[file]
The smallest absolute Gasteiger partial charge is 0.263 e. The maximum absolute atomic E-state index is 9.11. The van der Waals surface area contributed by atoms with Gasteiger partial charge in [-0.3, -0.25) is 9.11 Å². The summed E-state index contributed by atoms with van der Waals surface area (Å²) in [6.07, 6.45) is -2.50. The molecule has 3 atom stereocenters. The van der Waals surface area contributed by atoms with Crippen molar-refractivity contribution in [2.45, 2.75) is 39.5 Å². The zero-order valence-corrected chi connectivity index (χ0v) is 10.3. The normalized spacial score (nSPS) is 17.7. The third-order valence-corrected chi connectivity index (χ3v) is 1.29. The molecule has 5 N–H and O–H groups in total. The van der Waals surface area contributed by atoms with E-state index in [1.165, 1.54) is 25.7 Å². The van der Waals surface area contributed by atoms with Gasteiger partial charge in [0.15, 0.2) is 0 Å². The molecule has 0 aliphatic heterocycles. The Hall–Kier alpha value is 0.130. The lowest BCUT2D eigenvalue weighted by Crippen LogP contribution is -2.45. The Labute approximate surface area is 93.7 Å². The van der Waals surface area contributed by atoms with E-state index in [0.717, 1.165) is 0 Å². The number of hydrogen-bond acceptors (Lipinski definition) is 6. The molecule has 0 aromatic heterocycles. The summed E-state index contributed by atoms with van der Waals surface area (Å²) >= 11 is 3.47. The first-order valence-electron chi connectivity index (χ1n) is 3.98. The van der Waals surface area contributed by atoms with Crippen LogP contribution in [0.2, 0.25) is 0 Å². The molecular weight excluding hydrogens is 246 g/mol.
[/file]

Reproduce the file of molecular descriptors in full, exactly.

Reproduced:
The smallest absolute Gasteiger partial charge is 0.263 e. The maximum absolute atomic E-state index is 9.11. The van der Waals surface area contributed by atoms with Gasteiger partial charge in [-0.3, -0.25) is 9.11 Å². The summed E-state index contributed by atoms with van der Waals surface area (Å²) in [6.07, 6.45) is -2.50. The molecule has 3 atom stereocenters. The van der Waals surface area contributed by atoms with Crippen molar-refractivity contribution in [2.45, 2.75) is 39.5 Å². The zero-order valence-corrected chi connectivity index (χ0v) is 10.3. The normalized spacial score (nSPS) is 17.7. The third-order valence-corrected chi connectivity index (χ3v) is 1.29. The molecule has 5 N–H and O–H groups in total. The van der Waals surface area contributed by atoms with E-state index in [1.165, 1.54) is 25.7 Å². The van der Waals surface area contributed by atoms with Gasteiger partial charge in [0.15, 0.2) is 0 Å². The molecule has 0 aliphatic heterocycles. The Hall–Kier alpha value is 0.130. The lowest BCUT2D eigenvalue weighted by Crippen LogP contribution is -2.45. The Labute approximate surface area is 93.7 Å². The van der Waals surface area contributed by atoms with E-state index in [0.717, 1.165) is 0 Å². The number of hydrogen-bond acceptors (Lipinski definition) is 6. The molecule has 0 aromatic heterocycles. The summed E-state index contributed by atoms with van der Waals surface area (Å²) >= 11 is 3.47. The first-order valence-electron chi connectivity index (χ1n) is 3.98. The van der Waals surface area contributed by atoms with Crippen LogP contribution in [0.2, 0.25) is 0 Å². The molecular weight excluding hydrogens is 246 g/mol.